Advanced Placement courses are key to our academic strategy at WLHS and our strategy to create a college-going culture. Every junior at WLHS is required to take the Advanced Placement English Language and Composition course. By requiring all our juniors to dip their toes in the AP pool, we show them what they are capable of, that they can handle coursework that is designed to prepare them for college.
The AP CS class hits that point home. Students do not have to have any prior CS knowledge or experience to be successful in the course. It is designed and taught emphasizing that anyone can take it. And Ms. Taylor says, based on her experience teaching coding for years, students who might not be at the top of their class in other disciplines, often shine in computer science. With the heavy hands-on lessons, it is a perfect fit for students who need that constant interaction in a classroom.
Computer science skills are in high demand. Every year jobs in this industry go unfilled due to the lack of qualified candidates. Furthermore, some colleges are now starting to require students of all majors to take a computer science class since those skills are embedded in every industry. It is essential for students to have a fundamental understanding of how computers communicate, operate, create, and how that can benefit their field of study.
The benefits of computer science translate outside of the pure subject. As the teacher of the course, Jen Taylor, emphasizes with her students, those who take computer science classes (in high school and college) perform better in all classes because the basics of CS help develop and inspire creativity and problem-solving skills.
What Will They Learn
The 23 students currently enrolled in the course will review five units of study. They include:
- The Internet: students will learn about representing and sending bits of information as well as communication protocols.
- Digital Information: students will look at and generate data, clean it, manipulate it, and create and use visualizations to identify patterns and trends.
- Algorithms and Programming: students are introduced to the foundational concepts of computer programming, which unlocks the ability to make rich, interactive apps.
- Big Data and Privacy: students explore many complex questions related to public policy, law, ethics and societal impact.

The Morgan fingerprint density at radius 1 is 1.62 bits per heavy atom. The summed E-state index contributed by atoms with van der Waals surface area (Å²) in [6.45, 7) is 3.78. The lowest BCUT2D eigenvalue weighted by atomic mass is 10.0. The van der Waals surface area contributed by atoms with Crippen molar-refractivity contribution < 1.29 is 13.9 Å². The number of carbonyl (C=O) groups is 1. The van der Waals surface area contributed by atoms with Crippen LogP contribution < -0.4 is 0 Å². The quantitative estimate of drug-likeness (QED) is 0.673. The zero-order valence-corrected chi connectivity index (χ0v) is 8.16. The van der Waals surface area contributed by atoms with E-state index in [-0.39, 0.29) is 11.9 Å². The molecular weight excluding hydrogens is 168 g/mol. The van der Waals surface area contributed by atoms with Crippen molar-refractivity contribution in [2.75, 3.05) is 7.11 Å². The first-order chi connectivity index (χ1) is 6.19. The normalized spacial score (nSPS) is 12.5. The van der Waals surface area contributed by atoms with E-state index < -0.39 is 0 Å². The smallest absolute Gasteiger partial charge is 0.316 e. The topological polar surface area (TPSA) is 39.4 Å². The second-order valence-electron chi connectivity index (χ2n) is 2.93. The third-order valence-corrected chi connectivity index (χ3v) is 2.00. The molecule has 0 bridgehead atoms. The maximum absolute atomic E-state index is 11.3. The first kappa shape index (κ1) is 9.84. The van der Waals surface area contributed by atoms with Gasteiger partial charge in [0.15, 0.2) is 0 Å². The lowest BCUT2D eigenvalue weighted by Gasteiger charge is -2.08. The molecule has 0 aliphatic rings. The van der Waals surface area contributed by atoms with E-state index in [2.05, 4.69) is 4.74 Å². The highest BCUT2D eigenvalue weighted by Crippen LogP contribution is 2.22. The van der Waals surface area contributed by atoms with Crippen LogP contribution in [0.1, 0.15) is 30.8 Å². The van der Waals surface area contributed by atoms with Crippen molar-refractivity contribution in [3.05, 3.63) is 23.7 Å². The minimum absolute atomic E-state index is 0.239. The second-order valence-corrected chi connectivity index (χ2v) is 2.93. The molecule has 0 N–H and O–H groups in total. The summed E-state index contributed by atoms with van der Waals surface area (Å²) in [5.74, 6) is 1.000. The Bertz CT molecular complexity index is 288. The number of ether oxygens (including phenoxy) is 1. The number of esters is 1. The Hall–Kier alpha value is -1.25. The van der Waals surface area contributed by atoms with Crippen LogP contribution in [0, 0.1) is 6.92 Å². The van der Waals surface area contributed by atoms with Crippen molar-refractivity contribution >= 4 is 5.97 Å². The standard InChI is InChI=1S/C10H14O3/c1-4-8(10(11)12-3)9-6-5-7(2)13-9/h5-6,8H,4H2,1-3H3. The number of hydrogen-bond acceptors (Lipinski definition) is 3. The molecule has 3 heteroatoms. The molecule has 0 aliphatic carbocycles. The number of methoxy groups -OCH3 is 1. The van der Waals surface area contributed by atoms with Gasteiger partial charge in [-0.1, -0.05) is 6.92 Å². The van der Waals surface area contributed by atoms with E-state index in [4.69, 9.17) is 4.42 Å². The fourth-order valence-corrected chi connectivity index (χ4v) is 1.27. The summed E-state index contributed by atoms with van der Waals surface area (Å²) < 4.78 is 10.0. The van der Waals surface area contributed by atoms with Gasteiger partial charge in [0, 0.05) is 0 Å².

- Building Apps: in this unit students transition to creating event-driven apps.
Quality Staff Leading the Way
In order to bring this class to WLHS, Ms. Taylor applied to attend a week-long training in Philadelphia put on by Code.org. While many teachers were left on a waiting list, her application was accepted and all costs were covered by a grant courtesy of the Math and Science Network of Michigan. For eight hours a day she did hands-on lessons exploring the content, practiced teaching the lessons to fellow teachers and was trained on how to administer the AP test. She also has to attend another 40 hours of professional development throughout the current school year to continue building on teaching concepts of computer science.
We are grateful to have Ms. Taylor leading this new program at WLHS. It is no secret that the technology industry is male-dominated and that same pattern is seen in technology education. Current rates show of all students taking Computer Science courses, less than 20% are female. Code.org put a challenge to all the teachers to change that statistic. Ms. Taylor went to work. WLHS currently has 15 girls (so just under 66% of the class) in the AP CS course. Add that to the list of statistics we obliterate around here.
Like all AP courses, AP CS culminates in an AP exam. If students perform well, they can leave WLHS will college credit. The AP CS exam includes 74 multiple choice questions and two in-course performance tasks.
We commend the staff who teach these courses and the students who take them. I look forward to sharing the continued success of this program in years to come.